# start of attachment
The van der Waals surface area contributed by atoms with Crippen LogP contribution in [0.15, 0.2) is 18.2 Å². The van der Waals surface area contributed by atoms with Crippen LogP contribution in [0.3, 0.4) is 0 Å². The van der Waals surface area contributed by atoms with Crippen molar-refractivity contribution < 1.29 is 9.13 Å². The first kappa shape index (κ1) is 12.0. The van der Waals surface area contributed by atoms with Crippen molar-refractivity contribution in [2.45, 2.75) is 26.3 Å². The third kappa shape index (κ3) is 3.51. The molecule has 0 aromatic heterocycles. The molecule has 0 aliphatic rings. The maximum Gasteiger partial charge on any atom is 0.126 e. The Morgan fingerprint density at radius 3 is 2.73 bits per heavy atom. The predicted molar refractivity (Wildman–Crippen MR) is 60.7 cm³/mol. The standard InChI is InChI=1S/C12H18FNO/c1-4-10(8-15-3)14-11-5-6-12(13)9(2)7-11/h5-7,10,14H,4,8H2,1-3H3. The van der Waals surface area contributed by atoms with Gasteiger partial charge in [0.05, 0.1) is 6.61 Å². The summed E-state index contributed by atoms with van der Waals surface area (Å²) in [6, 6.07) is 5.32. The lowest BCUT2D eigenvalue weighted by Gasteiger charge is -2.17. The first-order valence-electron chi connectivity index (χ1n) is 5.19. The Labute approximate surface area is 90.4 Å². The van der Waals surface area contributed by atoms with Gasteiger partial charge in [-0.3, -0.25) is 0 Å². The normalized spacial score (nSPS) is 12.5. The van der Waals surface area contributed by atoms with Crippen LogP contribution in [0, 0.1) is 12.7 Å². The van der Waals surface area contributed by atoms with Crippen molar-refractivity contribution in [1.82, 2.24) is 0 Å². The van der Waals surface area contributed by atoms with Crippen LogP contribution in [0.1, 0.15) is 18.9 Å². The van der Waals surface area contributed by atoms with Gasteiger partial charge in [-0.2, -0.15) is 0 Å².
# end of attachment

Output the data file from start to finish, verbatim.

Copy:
The van der Waals surface area contributed by atoms with Crippen LogP contribution in [0.15, 0.2) is 18.2 Å². The van der Waals surface area contributed by atoms with Crippen LogP contribution in [0.3, 0.4) is 0 Å². The van der Waals surface area contributed by atoms with Crippen molar-refractivity contribution < 1.29 is 9.13 Å². The first kappa shape index (κ1) is 12.0. The van der Waals surface area contributed by atoms with Crippen molar-refractivity contribution in [2.45, 2.75) is 26.3 Å². The third kappa shape index (κ3) is 3.51. The molecule has 0 aromatic heterocycles. The molecule has 0 aliphatic rings. The maximum Gasteiger partial charge on any atom is 0.126 e. The Morgan fingerprint density at radius 3 is 2.73 bits per heavy atom. The predicted molar refractivity (Wildman–Crippen MR) is 60.7 cm³/mol. The standard InChI is InChI=1S/C12H18FNO/c1-4-10(8-15-3)14-11-5-6-12(13)9(2)7-11/h5-7,10,14H,4,8H2,1-3H3. The van der Waals surface area contributed by atoms with Gasteiger partial charge in [0.05, 0.1) is 6.61 Å². The summed E-state index contributed by atoms with van der Waals surface area (Å²) in [6, 6.07) is 5.32. The lowest BCUT2D eigenvalue weighted by Gasteiger charge is -2.17. The first-order valence-electron chi connectivity index (χ1n) is 5.19. The Labute approximate surface area is 90.4 Å². The van der Waals surface area contributed by atoms with Gasteiger partial charge in [-0.3, -0.25) is 0 Å². The normalized spacial score (nSPS) is 12.5. The van der Waals surface area contributed by atoms with Crippen LogP contribution in [0, 0.1) is 12.7 Å². The van der Waals surface area contributed by atoms with Crippen molar-refractivity contribution in [1.82, 2.24) is 0 Å². The van der Waals surface area contributed by atoms with Crippen LogP contribution in [0.1, 0.15) is 18.9 Å². The van der Waals surface area contributed by atoms with Gasteiger partial charge in [-0.2, -0.15) is 0 Å².